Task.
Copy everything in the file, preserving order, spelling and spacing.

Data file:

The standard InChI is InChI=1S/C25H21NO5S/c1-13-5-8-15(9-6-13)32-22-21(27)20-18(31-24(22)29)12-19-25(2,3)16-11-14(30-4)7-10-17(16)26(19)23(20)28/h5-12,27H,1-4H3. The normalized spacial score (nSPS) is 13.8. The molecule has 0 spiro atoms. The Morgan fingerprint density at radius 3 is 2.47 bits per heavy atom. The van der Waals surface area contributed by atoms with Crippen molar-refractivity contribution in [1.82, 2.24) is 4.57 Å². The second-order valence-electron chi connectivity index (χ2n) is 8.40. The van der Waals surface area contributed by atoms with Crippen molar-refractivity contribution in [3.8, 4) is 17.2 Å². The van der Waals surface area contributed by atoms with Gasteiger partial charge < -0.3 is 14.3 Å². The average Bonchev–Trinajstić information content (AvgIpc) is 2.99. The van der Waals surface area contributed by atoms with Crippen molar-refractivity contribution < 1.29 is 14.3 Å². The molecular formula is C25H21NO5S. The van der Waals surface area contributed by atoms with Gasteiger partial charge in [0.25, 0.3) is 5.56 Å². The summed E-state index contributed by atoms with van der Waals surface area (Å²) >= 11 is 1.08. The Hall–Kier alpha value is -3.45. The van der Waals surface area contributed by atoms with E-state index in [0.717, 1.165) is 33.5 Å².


The standard InChI is InChI=1S/C25H21NO5S/c1-13-5-8-15(9-6-13)32-22-21(27)20-18(31-24(22)29)12-19-25(2,3)16-11-14(30-4)7-10-17(16)26(19)23(20)28/h5-12,27H,1-4H3. The normalized spacial score (nSPS) is 13.8. The molecule has 0 spiro atoms. The Morgan fingerprint density at radius 3 is 2.47 bits per heavy atom. The van der Waals surface area contributed by atoms with Crippen molar-refractivity contribution in [1.82, 2.24) is 4.57 Å². The second-order valence-electron chi connectivity index (χ2n) is 8.40. The van der Waals surface area contributed by atoms with Crippen molar-refractivity contribution in [3.8, 4) is 17.2 Å². The van der Waals surface area contributed by atoms with Gasteiger partial charge < -0.3 is 14.3 Å². The average Bonchev–Trinajstić information content (AvgIpc) is 2.99. The van der Waals surface area contributed by atoms with Crippen molar-refractivity contribution < 1.29 is 14.3 Å². The molecular formula is C25H21NO5S. The van der Waals surface area contributed by atoms with Gasteiger partial charge in [0.25, 0.3) is 5.56 Å². The summed E-state index contributed by atoms with van der Waals surface area (Å²) >= 11 is 1.08. The Hall–Kier alpha value is -3.45. The van der Waals surface area contributed by atoms with E-state index in [0.717, 1.165) is 33.5 Å².